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Pakistan 3 November 2007

Privately-owned TV broadcasts blacked out after declaration of Emergency rule

Reporters Without Borders today expressed deep concern after Pakistan’s president, General Pervez Musharraf declared emergency rule and ordered a halt to broadcasts by privately-owned TV in all the country’s major cities.

Mobile phone communications were also cut in some regions as the constitution was suspended and the country plunged into a deep political crisis. In Islamabad, police surrounded the Supreme Court which was due to give its verdict over the next few days on the legality of the president’s re-election on 6 October.

The Pakistan Electronic Media Regulatory Authority (PEMRA) was ordered by the president’s office to halt all private cable and satellite broadcasts of all regional and national channels, particularly news channels. Only Pakistani public television PTV, on which the president was due to speak in the evening, was allowed to continue broadcasting. Otherwise just a few entertainment channels were left untouched.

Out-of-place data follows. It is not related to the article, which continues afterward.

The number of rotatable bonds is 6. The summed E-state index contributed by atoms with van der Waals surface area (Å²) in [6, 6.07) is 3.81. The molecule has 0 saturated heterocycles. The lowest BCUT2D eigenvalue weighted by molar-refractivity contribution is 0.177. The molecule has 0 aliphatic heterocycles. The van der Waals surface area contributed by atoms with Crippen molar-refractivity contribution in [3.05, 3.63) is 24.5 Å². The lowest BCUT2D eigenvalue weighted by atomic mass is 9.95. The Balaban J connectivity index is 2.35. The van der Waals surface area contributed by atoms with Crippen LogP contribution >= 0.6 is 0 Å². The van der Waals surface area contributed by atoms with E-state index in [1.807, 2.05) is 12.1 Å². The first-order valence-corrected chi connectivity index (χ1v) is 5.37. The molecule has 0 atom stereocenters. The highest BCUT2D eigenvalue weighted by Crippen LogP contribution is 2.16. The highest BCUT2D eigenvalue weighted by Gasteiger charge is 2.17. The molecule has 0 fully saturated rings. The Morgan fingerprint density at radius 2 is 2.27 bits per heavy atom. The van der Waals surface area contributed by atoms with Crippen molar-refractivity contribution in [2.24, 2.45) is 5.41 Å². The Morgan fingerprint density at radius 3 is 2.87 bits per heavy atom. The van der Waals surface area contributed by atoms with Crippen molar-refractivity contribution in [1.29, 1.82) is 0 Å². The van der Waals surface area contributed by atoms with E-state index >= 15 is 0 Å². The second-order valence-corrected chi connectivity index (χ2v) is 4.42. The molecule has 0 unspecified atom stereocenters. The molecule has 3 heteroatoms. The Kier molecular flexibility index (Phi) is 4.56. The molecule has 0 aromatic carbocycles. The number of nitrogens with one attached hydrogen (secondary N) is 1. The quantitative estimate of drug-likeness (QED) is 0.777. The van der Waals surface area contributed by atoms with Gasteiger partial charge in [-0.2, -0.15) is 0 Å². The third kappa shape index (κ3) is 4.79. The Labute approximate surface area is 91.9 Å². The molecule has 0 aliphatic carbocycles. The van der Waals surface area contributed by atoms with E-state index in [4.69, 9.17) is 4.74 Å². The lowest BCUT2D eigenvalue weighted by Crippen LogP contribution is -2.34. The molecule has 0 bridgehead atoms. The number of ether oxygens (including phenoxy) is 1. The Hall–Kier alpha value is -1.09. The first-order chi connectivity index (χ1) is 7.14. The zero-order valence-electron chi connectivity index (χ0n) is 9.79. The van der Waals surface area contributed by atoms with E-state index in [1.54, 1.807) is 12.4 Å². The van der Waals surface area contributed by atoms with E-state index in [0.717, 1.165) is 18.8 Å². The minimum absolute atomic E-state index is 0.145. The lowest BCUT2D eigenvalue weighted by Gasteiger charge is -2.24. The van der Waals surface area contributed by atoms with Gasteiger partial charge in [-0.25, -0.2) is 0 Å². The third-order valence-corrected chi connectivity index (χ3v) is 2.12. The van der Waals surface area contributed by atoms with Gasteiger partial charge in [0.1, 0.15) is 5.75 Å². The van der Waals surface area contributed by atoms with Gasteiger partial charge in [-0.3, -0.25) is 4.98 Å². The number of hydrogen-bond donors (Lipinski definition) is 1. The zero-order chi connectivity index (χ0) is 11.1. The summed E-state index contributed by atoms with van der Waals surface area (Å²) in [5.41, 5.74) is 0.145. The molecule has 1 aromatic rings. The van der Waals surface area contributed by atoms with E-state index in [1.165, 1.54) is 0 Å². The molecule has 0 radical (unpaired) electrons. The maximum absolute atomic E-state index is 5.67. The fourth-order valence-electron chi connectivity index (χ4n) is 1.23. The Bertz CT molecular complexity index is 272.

Blackouts were first imposed in Islamabad, Rawalpindi, and Lahore before being extended to other cities such as Karachi and Peshawar. Mobile phone communications were frequently interrupted in the capital.

“The government headed by General Musharraf is certainly confronted with a number of challenges, including violence by the most radical Islamist groups, but that is not a reason to impose a state of emergency and to restrict press freedom in this way,” the worldwide press freedom organisation said.

“The illegality of this latest coup has been confirmed by the supreme court. The head of state should listen to it and cancel this decision which has dramatic consequences for freedom of expression. We urge the government and the army to quickly allow a resumption of broadcasts by the Pakistani television channels and allow the press to work freely and safely,” the organisation said

Pakistan is in 152nd position in Reporters Without Borders world press freedom rankings released in October 2007.




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